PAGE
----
“Steven Vincent epitomized what it meant to be a Louisiana State Trooper. When you talk about courtesy, loyalty and service – that was him!” Louisiana State Police Commander Mike Edmonson said, his voice husky with unshed tears.
Senior Trooper Steven Vincent is being laid to rest tomorrow, following a noon mass at Our Lady Queen of Heaven Church in Lake Charles. He was killed in the line of duty, after stopping to render assistance.
“He encounters a truck in a ditch. The guy’s not coming out, so he goes to it. He’s having a conversation with him. He’s doing everything by the book—exactly,” Edmonson said, speaking of the patrol car video that captured Trooper Vincent’s final moments.
The Colonel continued, softly, “And the truck door opens, and you see the shotgun comin’ out.”
Edmonson says Trooper Vincent’s death -- and the death of Sunset Police Officer Henry Nelson on Wednesday -- is a reminder that there’s no such thing as a routine call.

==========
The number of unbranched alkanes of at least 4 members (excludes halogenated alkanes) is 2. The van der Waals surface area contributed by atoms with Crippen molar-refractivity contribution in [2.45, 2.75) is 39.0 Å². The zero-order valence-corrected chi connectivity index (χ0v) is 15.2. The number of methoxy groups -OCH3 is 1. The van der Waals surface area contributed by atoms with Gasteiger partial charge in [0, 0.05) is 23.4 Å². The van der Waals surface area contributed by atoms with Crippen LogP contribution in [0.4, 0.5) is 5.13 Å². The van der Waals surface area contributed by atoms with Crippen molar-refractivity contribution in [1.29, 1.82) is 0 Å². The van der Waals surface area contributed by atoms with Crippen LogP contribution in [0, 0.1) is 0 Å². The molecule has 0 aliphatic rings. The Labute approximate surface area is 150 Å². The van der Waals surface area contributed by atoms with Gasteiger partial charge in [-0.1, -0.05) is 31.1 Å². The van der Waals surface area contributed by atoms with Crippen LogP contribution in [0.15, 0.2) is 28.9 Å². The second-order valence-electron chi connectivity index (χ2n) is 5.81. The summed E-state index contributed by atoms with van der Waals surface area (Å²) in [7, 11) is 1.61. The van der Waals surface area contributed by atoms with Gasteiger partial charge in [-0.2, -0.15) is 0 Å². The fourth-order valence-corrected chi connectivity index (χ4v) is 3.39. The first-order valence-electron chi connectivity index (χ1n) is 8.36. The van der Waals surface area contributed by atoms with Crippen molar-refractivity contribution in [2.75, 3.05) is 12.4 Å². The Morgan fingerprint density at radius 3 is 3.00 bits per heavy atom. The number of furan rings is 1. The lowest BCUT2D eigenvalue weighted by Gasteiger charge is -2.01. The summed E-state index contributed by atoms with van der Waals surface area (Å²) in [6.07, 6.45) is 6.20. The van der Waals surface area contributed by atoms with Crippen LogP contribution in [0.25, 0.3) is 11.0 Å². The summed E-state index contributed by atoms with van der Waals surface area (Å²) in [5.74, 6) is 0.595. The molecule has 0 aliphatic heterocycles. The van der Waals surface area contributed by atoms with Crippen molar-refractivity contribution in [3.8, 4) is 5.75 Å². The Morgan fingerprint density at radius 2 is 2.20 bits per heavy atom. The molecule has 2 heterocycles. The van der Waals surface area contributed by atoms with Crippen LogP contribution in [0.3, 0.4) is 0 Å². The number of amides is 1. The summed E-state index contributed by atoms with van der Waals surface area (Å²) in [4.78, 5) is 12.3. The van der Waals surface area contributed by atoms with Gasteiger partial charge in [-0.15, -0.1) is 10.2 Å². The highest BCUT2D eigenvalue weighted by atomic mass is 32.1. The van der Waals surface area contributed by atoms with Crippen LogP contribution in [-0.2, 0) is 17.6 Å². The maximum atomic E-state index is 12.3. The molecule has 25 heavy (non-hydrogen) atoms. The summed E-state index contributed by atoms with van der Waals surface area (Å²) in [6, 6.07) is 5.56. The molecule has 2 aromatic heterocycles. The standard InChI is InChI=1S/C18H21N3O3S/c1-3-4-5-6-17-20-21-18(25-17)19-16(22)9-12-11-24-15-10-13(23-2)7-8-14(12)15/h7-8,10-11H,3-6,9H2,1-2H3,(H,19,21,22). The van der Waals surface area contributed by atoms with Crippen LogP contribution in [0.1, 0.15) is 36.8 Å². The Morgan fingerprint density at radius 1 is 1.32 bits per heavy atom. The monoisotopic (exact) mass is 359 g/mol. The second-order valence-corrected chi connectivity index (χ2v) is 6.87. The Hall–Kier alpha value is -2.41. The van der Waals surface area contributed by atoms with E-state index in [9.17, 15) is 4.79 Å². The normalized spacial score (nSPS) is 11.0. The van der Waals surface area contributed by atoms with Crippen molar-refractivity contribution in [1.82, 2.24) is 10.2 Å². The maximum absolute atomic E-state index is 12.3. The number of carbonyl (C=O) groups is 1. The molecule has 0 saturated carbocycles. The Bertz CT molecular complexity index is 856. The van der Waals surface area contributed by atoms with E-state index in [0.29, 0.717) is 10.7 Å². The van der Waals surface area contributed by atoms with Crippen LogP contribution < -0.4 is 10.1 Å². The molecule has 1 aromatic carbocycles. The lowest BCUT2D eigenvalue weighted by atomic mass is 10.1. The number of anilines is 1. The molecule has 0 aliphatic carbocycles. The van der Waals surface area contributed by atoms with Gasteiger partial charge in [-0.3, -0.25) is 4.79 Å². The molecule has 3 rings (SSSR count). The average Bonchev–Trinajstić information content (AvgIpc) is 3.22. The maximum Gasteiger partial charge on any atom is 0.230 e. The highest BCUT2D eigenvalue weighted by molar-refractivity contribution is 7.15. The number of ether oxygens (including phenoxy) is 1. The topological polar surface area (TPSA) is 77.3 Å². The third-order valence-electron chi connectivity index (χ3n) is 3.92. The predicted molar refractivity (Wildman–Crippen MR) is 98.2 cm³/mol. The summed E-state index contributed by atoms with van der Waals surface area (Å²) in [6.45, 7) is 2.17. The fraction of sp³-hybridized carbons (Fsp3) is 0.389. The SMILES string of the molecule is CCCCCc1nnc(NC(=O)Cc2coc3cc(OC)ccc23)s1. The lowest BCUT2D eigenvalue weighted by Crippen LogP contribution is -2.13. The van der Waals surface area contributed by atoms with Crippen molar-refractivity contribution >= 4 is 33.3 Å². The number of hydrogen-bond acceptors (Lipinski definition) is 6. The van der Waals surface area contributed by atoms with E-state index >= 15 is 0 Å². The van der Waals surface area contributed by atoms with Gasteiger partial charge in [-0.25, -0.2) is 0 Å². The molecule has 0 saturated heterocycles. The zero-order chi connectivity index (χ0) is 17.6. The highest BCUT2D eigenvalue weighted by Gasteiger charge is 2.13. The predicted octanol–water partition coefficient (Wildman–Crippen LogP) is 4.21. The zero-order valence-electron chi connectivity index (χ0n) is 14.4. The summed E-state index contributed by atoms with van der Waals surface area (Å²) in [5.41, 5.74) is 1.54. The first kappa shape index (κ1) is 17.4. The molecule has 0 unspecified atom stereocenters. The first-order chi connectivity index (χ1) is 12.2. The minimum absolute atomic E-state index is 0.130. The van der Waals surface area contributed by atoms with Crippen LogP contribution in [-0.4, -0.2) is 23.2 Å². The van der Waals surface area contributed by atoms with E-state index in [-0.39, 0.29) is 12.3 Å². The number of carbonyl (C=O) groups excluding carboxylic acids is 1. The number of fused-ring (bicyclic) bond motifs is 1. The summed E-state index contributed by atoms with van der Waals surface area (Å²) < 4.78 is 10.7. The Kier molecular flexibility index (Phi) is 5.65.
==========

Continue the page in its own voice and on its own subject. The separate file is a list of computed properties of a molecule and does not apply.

“We’ll study his death. We’ll learn and train from his death,” Edmonson said, “But we’re going to celebrate his life.”
Vincent lived a life of service. He served in the Army during Desert Storm and Desert Shield. Before joining State Police 13 years ago, he was a Lake Charles Police officer for almost ten years. That’s where I got to know him, doing 12-hour ride-alongs as part of going through Lake Charles’ Citizens Police Academy.
And, like Col. Edmonson, I wasn’t surprised to find that Steven Vincent helped save lives with his own death.
“In his death, he gave his organs -- to know that he lives on in that,” Edmonson said, smiling despite the teardrop that rolled down his cheek. “And that’s what he was about. He was about giving.”
Edmonson found a message for his troopers – indeed for all of us -- in this:
“The best way that you can honor Steven Vincent is through your actions.”
And that means acting on Trooper Vincent’s final words.
“I’m here to help you.”